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Marie Dickie, chairperson of the Friends of Northampton Castle, asks what’s happened to Northampton’s Heritage Gateway
“It is now just over a decade since the Friends of Northampton Castle was formed and issued its proposal for a Marefair “heritage led regeneration project”. Made up entirely of local volunteers, the group brought together neighbourhood residents, teachers, archaeologists, history buffs as well as young people with an interest in new technology.
Together they created a website and published their proposals – for a recovery of the Northampton Castle archaeology still underground beside St Andrews Road, a landscaped medieval garden to replace the Chalk Lane public car park, and a “Plaza” on the site of the then empty Castle House Office block on Marefair.
The aim was not simply a static display of the archaeology and history but for a space which gave opportunities for micro businesses, exhibitions and performance. The notion of a gateway between the railway station and town centre emerged, but this was not meant to be simply a place to pass through.
Initially the project seemed to have a fair wind behind it – by 2013 the then county council had purchased the empty office block, demolished it and declared its intention to create a heritage park on the site. Across the road in a separate move, the Churches Conservation Trust began to set out plans to enable their Grade I Listed church of St Peter to be more frequently used, eventually seeing this in terms of a revamp of the neighbouring public house as the means of better access for visitors.
The people who lived in the Spring Boroughs housing estate (running from Marefair to Grafton Street) had already had a taste of local initiatives, as the result of Single Regeneration Budget Funding at the beginning of this century. They had found it invigorating to have a choice about how money should be spent in their estate. So it was no surprise when they opted to be part of the new Neighbourhood Planning process, indeed, amongst the very few urban estates to do so. Nor was it a surprise when they adopted the Heritage Gateway as their own.
The Plan, passed by referendum in 2016, placed a new emphasis on the need for open and green space for neighbourhood children. This was an emphasis that Friends of Northampton Castle welcomed with open arms.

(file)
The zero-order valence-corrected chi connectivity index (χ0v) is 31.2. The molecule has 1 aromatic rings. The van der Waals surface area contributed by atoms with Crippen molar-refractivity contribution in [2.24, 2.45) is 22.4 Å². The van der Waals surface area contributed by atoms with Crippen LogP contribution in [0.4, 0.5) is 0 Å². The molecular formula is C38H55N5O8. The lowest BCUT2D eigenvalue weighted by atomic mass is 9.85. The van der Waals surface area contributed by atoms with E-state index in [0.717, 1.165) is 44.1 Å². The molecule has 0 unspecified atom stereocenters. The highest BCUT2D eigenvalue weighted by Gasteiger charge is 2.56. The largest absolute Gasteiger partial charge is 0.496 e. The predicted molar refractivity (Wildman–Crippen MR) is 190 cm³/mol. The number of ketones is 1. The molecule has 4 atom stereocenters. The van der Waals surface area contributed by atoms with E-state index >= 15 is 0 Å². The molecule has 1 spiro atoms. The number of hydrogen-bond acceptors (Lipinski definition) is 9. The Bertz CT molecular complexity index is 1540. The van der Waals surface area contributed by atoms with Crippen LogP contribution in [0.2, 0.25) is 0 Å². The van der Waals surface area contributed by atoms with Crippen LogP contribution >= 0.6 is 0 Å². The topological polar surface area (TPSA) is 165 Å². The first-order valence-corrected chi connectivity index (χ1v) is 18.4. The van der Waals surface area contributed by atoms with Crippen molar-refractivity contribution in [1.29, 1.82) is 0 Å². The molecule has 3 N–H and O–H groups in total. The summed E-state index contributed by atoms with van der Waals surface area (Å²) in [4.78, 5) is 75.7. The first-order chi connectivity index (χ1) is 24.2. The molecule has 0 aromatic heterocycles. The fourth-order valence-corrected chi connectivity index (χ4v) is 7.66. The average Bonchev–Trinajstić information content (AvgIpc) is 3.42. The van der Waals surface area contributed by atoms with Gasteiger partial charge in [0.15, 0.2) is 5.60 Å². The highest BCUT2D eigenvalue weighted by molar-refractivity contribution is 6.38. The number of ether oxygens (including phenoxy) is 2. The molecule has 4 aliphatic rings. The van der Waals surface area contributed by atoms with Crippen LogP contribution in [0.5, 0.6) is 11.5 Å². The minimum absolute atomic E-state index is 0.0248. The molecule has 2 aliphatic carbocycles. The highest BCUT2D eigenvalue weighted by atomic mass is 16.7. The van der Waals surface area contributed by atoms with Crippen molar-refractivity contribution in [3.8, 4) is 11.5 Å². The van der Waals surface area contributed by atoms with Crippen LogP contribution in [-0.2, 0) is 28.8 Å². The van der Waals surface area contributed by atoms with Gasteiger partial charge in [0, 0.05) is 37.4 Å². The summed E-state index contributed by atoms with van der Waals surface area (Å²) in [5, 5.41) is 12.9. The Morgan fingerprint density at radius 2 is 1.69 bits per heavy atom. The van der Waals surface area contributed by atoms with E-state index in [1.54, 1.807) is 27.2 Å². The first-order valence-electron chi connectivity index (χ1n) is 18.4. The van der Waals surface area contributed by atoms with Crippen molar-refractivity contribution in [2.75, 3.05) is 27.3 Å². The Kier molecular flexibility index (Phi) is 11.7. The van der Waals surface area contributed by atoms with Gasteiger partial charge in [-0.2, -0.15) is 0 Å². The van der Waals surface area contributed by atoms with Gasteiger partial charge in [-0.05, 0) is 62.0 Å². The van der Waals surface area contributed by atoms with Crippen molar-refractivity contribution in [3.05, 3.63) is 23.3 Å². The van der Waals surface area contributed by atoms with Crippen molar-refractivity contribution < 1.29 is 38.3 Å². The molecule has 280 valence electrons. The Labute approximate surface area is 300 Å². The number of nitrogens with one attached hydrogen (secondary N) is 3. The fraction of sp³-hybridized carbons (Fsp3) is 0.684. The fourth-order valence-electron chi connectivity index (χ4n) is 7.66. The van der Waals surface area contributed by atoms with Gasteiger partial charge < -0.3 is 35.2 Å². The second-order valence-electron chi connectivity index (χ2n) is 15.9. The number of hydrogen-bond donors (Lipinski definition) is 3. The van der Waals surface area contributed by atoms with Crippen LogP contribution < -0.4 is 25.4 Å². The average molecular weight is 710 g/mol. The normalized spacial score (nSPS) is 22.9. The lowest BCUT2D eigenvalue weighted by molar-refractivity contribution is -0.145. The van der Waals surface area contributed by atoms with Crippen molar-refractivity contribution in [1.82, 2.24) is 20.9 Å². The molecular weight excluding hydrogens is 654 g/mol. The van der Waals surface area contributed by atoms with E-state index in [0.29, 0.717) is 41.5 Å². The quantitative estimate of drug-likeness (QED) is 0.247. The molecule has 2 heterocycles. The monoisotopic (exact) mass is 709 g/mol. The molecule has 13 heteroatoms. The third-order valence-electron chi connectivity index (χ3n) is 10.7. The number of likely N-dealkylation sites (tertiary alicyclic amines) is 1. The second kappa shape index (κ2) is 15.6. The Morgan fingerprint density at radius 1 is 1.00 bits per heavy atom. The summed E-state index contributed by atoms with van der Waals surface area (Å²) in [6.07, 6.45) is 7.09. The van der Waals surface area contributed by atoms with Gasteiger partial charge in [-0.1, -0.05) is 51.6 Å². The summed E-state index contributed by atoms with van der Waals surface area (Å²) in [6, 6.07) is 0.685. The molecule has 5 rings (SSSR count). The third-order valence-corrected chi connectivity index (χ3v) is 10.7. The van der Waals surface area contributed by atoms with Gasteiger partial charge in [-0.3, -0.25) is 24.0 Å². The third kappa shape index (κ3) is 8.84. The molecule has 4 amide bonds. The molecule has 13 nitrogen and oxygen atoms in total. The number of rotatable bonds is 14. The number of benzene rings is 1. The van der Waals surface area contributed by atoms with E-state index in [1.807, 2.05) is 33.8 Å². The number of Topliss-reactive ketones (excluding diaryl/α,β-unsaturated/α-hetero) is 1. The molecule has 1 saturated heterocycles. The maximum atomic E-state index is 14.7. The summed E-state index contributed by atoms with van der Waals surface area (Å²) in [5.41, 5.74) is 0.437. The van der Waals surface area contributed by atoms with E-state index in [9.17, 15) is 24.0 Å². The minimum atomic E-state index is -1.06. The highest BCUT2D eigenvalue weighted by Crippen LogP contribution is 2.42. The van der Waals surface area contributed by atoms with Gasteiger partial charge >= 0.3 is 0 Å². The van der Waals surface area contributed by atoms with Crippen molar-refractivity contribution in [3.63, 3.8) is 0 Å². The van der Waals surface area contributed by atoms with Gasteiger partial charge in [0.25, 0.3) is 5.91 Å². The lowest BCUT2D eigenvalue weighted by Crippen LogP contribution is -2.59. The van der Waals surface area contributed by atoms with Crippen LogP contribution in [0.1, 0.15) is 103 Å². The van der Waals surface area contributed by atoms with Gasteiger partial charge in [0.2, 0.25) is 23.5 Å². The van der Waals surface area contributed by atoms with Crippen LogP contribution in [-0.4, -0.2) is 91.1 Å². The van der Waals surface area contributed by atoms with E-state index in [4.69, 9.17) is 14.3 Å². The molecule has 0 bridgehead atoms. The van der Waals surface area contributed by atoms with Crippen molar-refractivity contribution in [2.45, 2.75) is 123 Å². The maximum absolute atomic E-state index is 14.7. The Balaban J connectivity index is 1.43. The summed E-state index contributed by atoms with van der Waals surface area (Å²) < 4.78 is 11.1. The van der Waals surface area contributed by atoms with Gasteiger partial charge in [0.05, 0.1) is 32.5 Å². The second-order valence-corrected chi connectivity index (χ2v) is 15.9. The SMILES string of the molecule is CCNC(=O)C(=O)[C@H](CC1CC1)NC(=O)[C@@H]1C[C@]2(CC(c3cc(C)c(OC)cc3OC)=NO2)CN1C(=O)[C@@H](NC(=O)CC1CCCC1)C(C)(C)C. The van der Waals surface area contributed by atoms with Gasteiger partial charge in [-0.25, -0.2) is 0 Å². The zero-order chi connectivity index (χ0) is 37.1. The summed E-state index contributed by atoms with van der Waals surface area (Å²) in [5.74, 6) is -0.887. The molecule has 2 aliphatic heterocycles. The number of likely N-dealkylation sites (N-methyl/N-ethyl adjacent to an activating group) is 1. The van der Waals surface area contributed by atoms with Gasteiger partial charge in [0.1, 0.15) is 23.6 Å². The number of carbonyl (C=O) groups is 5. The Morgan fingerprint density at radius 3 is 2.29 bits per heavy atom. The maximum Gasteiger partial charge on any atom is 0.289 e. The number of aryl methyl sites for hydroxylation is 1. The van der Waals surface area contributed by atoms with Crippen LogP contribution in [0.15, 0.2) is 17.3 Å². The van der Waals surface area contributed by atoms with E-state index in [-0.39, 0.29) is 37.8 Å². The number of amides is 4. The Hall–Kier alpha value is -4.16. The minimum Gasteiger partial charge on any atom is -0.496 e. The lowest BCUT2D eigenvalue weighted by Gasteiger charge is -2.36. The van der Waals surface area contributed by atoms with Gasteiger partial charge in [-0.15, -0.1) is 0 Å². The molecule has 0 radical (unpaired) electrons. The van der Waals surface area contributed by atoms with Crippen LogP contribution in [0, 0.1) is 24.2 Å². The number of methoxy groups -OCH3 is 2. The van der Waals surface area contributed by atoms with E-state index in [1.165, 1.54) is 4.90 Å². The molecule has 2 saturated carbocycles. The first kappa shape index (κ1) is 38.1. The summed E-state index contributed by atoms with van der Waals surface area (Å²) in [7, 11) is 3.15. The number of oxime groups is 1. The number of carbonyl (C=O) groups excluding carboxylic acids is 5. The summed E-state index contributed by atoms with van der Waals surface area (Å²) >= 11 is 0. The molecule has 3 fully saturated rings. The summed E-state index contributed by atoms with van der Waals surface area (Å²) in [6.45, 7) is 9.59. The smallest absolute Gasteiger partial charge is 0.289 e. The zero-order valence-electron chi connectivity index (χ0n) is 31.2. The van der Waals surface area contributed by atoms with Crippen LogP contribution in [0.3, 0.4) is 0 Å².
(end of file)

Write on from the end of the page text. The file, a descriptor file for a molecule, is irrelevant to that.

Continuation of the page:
With all this agreement you would have thought that progress would be swift. But in reality it has stalled – whether from lack of will or finance or the confusions caused by local government reorganisation or even Covid paralysis is difficult to understand. The opportunities presented by the present Government’s funding for town centres or for levelling up so far from assisting seem now to be acting as an incentive to change the whole project into an upgrade for a pub, and the hope of more funding for one church. The greening of the Chalk Lane car park may be somewhere on the horizon, but the threat of speculative developer led housing on Marefair is imminent.
The Friends of Northampton Castle still believe that Northampton’s past should be part of its future. The links in the chain of that history should not be broken for short term and mercenary reasons. Local leaders will need to step up and step up fast if the links between local pride and local history are not to be wholly severed.”
Gareth Banton is one of several people to get in touch about the Nationality and Borders Bill
“I'm writing to tell other local people about cruel new laws that our MP should be fighting in parliament.
The anti-refugee Nationality and Borders Bill breaches the UN convention on refugees. Rules were put in place after the Holocaust to protect all of us if we flee torture, war or persecution.
Refugees could now be separated from their families, and even locked up. No one should be punished for trying to find safety.
The bill is being discussed in the House of Lords right now and then it will go back to MPs.
I want to call on our MP to do the right thing and vote for the amendment to remove clause 11 from this bill.
Clause 11 of the Bill would punish refugees and torture survivors for trying to find safety and prevent people from rebuilding their lives.”
Iulia Palagesiu from Rushden believes streets should be designed around people, not cars
“During the pandemic, many of us rediscovered the simple act of walking – the oldest, cheapest and greenest transport there is. Walking kept us connected to ourselves and to others and helped us to stay healthy and happy.
Walking is good for our minds, our bodies, and our cities, towns and villages.
But lots of us still struggle with narrow, cluttered, uneven pavements; crossings that prioritise cars rather than people; and growing numbers of speeding vehicles.
It doesn’t have to be like this. That’s why I support the demands Living Streets has made calling on politicians to pledge to improve our streets for all, cut air pollution and make walking easier and safer.
Politicians must commit to set Vision Zero targets of significant reductions in people killed and injured on our roads. We call for commitments on default 20mph speed limits in built-up areas, improvements to our crossings and junctions and an increase in the number of low traffic neighbourhoods. One person killed on our roads is one too many.
It is time we redesigned our streets around people, not cars. That way we can all enjoy the benefits of walking and build healthier, happier communities.”
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